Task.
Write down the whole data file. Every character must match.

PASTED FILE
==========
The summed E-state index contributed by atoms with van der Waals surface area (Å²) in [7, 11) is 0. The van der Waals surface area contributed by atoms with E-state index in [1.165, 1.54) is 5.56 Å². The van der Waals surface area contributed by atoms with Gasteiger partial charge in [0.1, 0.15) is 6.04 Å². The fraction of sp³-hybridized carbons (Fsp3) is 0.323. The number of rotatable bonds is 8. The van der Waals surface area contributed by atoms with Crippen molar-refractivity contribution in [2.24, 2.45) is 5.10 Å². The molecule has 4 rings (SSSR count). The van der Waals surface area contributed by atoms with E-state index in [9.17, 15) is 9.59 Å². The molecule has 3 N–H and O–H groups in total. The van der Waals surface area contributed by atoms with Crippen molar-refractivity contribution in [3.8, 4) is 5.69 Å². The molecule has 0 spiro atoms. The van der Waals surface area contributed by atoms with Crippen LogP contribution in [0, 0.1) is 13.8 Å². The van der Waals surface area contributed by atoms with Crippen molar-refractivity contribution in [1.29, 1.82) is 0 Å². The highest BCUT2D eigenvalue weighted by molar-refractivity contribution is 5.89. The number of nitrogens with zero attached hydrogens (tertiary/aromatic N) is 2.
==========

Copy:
The summed E-state index contributed by atoms with van der Waals surface area (Å²) in [7, 11) is 0. The van der Waals surface area contributed by atoms with E-state index in [1.165, 1.54) is 5.56 Å². The van der Waals surface area contributed by atoms with Gasteiger partial charge in [0.1, 0.15) is 6.04 Å². The fraction of sp³-hybridized carbons (Fsp3) is 0.323. The number of rotatable bonds is 8. The van der Waals surface area contributed by atoms with Crippen molar-refractivity contribution in [2.24, 2.45) is 5.10 Å². The molecule has 4 rings (SSSR count). The van der Waals surface area contributed by atoms with E-state index in [9.17, 15) is 9.59 Å². The molecule has 3 N–H and O–H groups in total. The van der Waals surface area contributed by atoms with Crippen molar-refractivity contribution in [3.8, 4) is 5.69 Å². The molecule has 0 spiro atoms. The van der Waals surface area contributed by atoms with Crippen LogP contribution in [0, 0.1) is 13.8 Å². The van der Waals surface area contributed by atoms with Crippen molar-refractivity contribution in [1.29, 1.82) is 0 Å². The highest BCUT2D eigenvalue weighted by molar-refractivity contribution is 5.89. The number of nitrogens with zero attached hydrogens (tertiary/aromatic N) is 2.